54 schoolgirls gather, giggling, at the edge of a bustling train station platform. They hold hands as the latest train approaches, playfully count to three and then jump. There is, quite naturally, an awful lot of blood.

Detective and failing family man Kuroda (Ryo Ishibashi) senses a crime has been committed. But he has a tough time convincing his workmates that what happened is anything more than a well-organised tragedy. That is, until a similar double suicide occurs at a nearby hospital, and identical sports bags are found at the scenes of both calamities.

Upon inspection of the bags, the police discover yard upon yard of rectangles of human flesh inside. Forensics confirms that the strips of flesh from one bag alone suggest the involvement of over 200 people. Now convinced that he has a serious crime on his hands, Kuroda has just one question: what the Hell is going on?

An anonymous caller to the police station, referring to herself as The Bat (Yoko Kamon), points the cops in the direction of a website where the homepage features a succession of white dots. 54 dots turned red, mere moments before the schoolgirls took their fateful leap. 2 more dots turned red, just as the two nurses jumped to their deaths from that hospital window ...

The mystery thickens when teenager Masa takes a plunge from his apartment roof, landing accidentally on his girlfriend Mitsuko (Sayako Hagiwara). She survives, and is taken to the cop shop where Kuroda quizzes her for an explanation. But she remains tight-lipped about her lack of remorse for her boyfriend�s death wish, his strange tattoo that many victims seemed to share, and the rectangular strip of flesh missing from his back.

Meanwhile, pre-teen pop act Dessert are gaining heavy TV and radio rotation with their latest hit, "Mail Me". Could they be connected to the ongoing spate of unexplained deaths?

Ten years after its original release, writer-director Sion Sono�s breakthrough film remains a compelling and disturbing piece of work. It starts with one of the most startling sequences in memory and barely rises above the darkness from there on in.

There are moments of odd humour, and scenes that fall within the parameters of pop-art surrealism are littered throughout. But SUICIDE CLUB works best as a haunting thriller punctuated by jarring sequences of spontaneous violence: a mother chops her fingers off with a kitchen knife while her baffled daughter looks on; a group of young students leap from their school roof in a bid to outdo the girls on the train station�s platform ...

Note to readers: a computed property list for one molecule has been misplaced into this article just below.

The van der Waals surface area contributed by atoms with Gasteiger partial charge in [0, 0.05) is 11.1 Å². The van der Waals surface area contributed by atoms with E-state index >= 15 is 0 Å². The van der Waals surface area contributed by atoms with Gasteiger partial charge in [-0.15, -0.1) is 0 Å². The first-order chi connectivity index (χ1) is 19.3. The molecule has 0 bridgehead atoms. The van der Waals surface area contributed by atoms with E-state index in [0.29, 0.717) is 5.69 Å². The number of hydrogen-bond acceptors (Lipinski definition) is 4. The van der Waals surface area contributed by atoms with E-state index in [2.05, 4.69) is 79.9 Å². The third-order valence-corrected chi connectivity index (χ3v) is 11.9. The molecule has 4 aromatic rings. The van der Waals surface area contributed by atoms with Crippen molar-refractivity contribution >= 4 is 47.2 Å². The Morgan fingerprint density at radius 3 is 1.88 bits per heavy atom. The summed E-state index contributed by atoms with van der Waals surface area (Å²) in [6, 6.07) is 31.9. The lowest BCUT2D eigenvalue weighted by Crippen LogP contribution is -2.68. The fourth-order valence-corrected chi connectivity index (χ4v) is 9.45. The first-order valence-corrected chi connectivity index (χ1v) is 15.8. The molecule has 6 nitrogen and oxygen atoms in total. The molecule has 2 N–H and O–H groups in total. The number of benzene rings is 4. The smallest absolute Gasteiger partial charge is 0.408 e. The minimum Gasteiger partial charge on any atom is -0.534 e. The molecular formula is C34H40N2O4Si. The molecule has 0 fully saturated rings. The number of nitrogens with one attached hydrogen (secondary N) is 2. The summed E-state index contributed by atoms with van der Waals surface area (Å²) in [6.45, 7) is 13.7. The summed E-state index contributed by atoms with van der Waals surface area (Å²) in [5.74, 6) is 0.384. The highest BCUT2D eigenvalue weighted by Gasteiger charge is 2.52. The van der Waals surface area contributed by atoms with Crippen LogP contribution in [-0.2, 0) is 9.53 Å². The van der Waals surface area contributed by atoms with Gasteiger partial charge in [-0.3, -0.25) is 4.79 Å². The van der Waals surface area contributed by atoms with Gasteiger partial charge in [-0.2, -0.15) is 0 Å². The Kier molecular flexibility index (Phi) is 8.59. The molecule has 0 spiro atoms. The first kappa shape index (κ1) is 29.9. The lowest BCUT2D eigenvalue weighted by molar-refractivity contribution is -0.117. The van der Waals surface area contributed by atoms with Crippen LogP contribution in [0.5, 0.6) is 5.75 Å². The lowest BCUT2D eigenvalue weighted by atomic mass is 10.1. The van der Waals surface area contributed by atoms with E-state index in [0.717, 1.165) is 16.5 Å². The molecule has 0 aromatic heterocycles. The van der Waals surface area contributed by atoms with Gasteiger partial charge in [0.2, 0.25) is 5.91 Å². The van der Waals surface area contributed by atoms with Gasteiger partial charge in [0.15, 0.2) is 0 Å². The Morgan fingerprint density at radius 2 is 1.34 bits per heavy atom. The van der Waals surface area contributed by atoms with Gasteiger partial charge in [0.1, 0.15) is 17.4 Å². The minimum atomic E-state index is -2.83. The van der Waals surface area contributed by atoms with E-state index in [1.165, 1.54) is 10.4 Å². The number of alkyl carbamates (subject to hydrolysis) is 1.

Fans of more conventional Western fare may have issues with Sono�s refusal to neatly answer the many questions that his screenplay raises. It may also be a tall ask to put these same viewers through a film that flits casually between moments of brooding atmosphere, ultra gore and even musical interludes.

But SUICIDE CLUB, for all its quirkiness and a final third that unfortunately doesn�t live up to the first hour � either in terms of intrigue or spectacle � remains a vital entry in Japan�s post-Millennial horror cycle. Crucially, its themes are what makes it important viewing even today: the influence of media in contemporary Japanese culture; the nation�s pressing issue with its disaffected youth; the jaded attitudes, universally, of those who pile through their lives while losing sight of the importance of their loved ones, and even themselves ... "Are you connected to yourself?" the film vitally asks at one literally puppy-crushing moment.

Those who are yet to experience SUICIDE CLUB should expect a grim finale that still manages to offer a glimmer of hope, along with lots of quieter moments that no American remake machine would dare to emulate. Overall, expect to be taken aback by some truly grotesque violence and a colourful burst of pop art which shifts the film�s tone at times from haunting and nightmarish into the garishly surreal.

Cine Du Monde provided an early screener disc (DVD-R) for review. It contained nothing in the way of extras, chapter stops or even menus.

The picture quality on the test disc, therefore, is highly unlikely to be indicative of the final release product. However, on the test disc the film was uncut and enhanced for 16x9 television sets. Colours were bold and blacks were black, albeit the transfer was a little soft and dark. As I say though, the final disc is likely to be much stronger.

Audio-wise, the original Japanese 2.0 soundtrack sounded adequate and burned-in English subtitles were okay.

Cine Du Monde continue to impress with their choice of DVD releases. Sono is a big deal these days (COLD FISH, LOVE EXPOSURE, GUILTY OF ROMANCE etc) and seeing SUICIDE CLUB finally out on UK DVD is a cause for celebration.

By Stuart Willis

Released by Cine Du Monde
Region 2 - PAL
Rated 18
Extras :
see main review